Irfan Rahman, Ph.D.
August 10, 2023
In December 1984, disaster struck the city of Bhopal, India. A significant gas leak from a pesticide plant — now considered the world’s worst industrial disaster — exposed over half a million people to the highly toxic gas methyl isocyanate, immediately killing over 2,000 residents and causing lifelong injury and disease among many others.
A teenager at the time, Irfan Rahman, Ph.D., survived the disaster and was stunned by its effects. He has since dedicated his career to understanding how inhaled toxicants affect health.
Rahman is now a professor in the Department of Environmental Medicine at the University of Rochester Medical Center (URMC), where his research lab studies the cellular and molecular mechanisms involved in the development of chronic inflammatory lung diseases. With consistent NIH funding since 2007, he has studied how environmental tobacco smoke induces inflammation by disrupting biological processes known as circadian rhythms.
E-Cigarettes and Circadian Clocks
Cells in nearly every human tissue and organ contain proteins that govern circadian rhythms. In essence, these molecules together act as a microscopic clock timed to waxing and waning sunlight.
“When sunlight enters your eyes in the morning, it sends a signal to the pineal gland in your brain that sets off a chain reaction of hormone production, waking your body up and affecting your appetite, body temperature, blood pressure, and more,” Rahman explained. “As darkness sets in, your body winds down, preparing for sleep.”
Rahman studies how environmental exposures affect molecular clock proteins in the lungs.
“The molecular clock’s purpose is to prepare your body for expected changes in the environment, like the times for activity, times for sleep, and times to eat,” Rahman said. “However, environmental exposures, including tobacco smoke and vaping, can disrupt the production of clock molecules, leading not only to changes in sleep cycles but also to lung injury or respiratory disease.”
For example, in a study on the effects of trendy e-cigarette and tobacco products on lung health, Rahman and team found that exposure to either waterpipe smoke or e-cigarette vapor altered expression of molecular clock proteins in mouse lungs. Those changes could in turn affect lung function, the authors suggested.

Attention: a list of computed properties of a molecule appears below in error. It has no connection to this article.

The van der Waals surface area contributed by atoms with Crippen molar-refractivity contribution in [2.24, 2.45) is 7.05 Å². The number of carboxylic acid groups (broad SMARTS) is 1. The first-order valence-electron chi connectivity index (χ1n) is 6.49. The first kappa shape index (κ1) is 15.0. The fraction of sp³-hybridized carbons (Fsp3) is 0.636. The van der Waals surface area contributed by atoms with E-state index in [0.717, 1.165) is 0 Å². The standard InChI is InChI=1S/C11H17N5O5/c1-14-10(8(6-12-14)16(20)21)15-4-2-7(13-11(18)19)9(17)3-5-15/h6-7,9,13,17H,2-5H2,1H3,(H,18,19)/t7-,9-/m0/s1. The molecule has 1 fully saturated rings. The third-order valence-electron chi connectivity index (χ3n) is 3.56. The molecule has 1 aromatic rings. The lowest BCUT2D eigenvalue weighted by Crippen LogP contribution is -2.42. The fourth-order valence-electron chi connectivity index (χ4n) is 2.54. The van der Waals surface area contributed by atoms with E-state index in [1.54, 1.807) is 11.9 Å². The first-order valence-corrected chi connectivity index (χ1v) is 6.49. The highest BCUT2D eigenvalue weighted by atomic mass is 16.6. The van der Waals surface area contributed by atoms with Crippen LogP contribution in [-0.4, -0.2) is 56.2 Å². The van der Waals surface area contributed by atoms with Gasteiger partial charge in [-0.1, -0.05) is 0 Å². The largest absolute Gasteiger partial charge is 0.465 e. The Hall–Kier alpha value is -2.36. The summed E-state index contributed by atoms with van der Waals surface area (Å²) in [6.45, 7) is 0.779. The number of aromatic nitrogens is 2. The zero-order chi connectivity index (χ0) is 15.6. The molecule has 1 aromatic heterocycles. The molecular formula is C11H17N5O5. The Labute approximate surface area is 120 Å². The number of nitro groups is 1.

Jet lag, night-shift work, and blue light from electronic devices can also affect the molecular clock. Smoking or vaping can potentially exacerbate the impacts of those factors.
Finding a Fibrosis Treatment
In a recent study, Rahman and team discovered how a specific clock molecule, called REV-ERBα, contributes to pulmonary fibrosis — a disease that occurs when lung tissue becomes damaged and scarred, causing difficulty breathing. Levels of REV-ERBα typically peak at midday and drop at night.
The researchers exposed mice to bleomycin, a chemical that decreases the abundance of REV-ERBα, and to influenza A virus to cause injury in the lungs.
“We found that a lack of REV-ERBα contributes to lung scarring in mice by increasing production of collagen, a major component of connective tissue, and lysyl oxidase, which stabilizes connective tissue and makes it more rigid,” Rahman explained. “When we induced lung injury at night — when even lower levels of REV-ERBα are present — the mice had more extensive lung damage compared to mice injured in the morning.”
According to Rahman, REV-ERBα could be a potential target for therapeutic drugs. Treatment that activates REV-ERBα expression could also prevent lysyl oxidase and collagen production, leading to protection against fibrosis.
This potential treatment may also help people with other lung diseases, such as chronic obstructive pulmonary disease (COPD), and reduce the negative effects of smoking and vaping, Rahman said.
Impacts of Aging
Beyond affecting molecular clocks, smoking and vaping can accelerate the process of cellular senescence, when cells stop multiplying but have not yet died. Senescence can damage neighboring cells and lead to inflammation in the lungs.
“Cellular senescence is a hallmark of aging, so a 45-year-old who vapes might actually have the lung function of a 60-year-old,” Rahman said. “Premature aging can make individuals more susceptible to diseases like pulmonary fibrosis and COPD.”
Earlier in 2023, Rahman led a study exploring how removing senescent cells from the lungs could alleviate the symptoms of lung diseases.
The team exposed mice to cigarette smoke to induce cellular senescence in the lungs, and then treated them with a drug called ganciclovir, which can destroy senescent cells.
“By clearing the senescent cells, we found a decreased immune system response in the mice, as well as a decrease in swelling,” Rahman said.
According to Rahman, therapeutic drugs that specifically target senescent cells may be a promising treatment for diseases like COPD and emphysema.
Training the Next Generation
Over the years, Rahman has successfully mentored several graduate students and postdoctoral fellows. He considers the accomplishments of his trainees as testaments to the success of his career in pulmonary research.
“Support from NIEHS has been pivotal to my success in teaching,” Rahman said. “Many of my students have gone on to receive career awards from the institute.”
Rahman wants the next generation of scientists to dive deeper into the unanswered questions uncovered by his research.
“How will climate change affect our circadian clock? What other diseases are regulated by molecular clock molecules, and how does aging play a role?” Rahman asked. “Then, we can find the right treatments so people will not suffer from environmentally induced chronic diseases.”